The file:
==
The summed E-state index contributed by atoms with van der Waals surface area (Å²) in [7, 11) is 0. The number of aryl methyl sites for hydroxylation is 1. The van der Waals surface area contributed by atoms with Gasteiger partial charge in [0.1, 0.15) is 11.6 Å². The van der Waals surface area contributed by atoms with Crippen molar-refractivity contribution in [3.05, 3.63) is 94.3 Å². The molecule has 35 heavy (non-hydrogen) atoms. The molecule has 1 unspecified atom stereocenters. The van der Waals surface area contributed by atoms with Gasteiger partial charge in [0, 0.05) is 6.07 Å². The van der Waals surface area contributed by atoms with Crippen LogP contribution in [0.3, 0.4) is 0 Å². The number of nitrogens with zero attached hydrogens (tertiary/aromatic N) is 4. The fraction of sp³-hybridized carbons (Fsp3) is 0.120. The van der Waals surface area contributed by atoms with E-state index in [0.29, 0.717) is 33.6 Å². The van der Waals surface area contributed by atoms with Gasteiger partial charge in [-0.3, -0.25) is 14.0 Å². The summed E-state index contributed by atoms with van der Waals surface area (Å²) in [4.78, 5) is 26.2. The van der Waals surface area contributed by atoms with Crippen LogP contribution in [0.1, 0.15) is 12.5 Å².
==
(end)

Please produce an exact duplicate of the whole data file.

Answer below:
The summed E-state index contributed by atoms with van der Waals surface area (Å²) in [7, 11) is 0. The number of aryl methyl sites for hydroxylation is 1. The van der Waals surface area contributed by atoms with Gasteiger partial charge in [0.1, 0.15) is 11.6 Å². The van der Waals surface area contributed by atoms with Crippen molar-refractivity contribution in [3.05, 3.63) is 94.3 Å². The molecule has 35 heavy (non-hydrogen) atoms. The molecule has 1 unspecified atom stereocenters. The van der Waals surface area contributed by atoms with Gasteiger partial charge in [0, 0.05) is 6.07 Å². The van der Waals surface area contributed by atoms with Crippen LogP contribution in [0.3, 0.4) is 0 Å². The number of nitrogens with zero attached hydrogens (tertiary/aromatic N) is 4. The fraction of sp³-hybridized carbons (Fsp3) is 0.120. The van der Waals surface area contributed by atoms with E-state index in [0.29, 0.717) is 33.6 Å². The van der Waals surface area contributed by atoms with Gasteiger partial charge in [-0.3, -0.25) is 14.0 Å². The summed E-state index contributed by atoms with van der Waals surface area (Å²) in [4.78, 5) is 26.2. The van der Waals surface area contributed by atoms with Crippen LogP contribution in [0.1, 0.15) is 12.5 Å².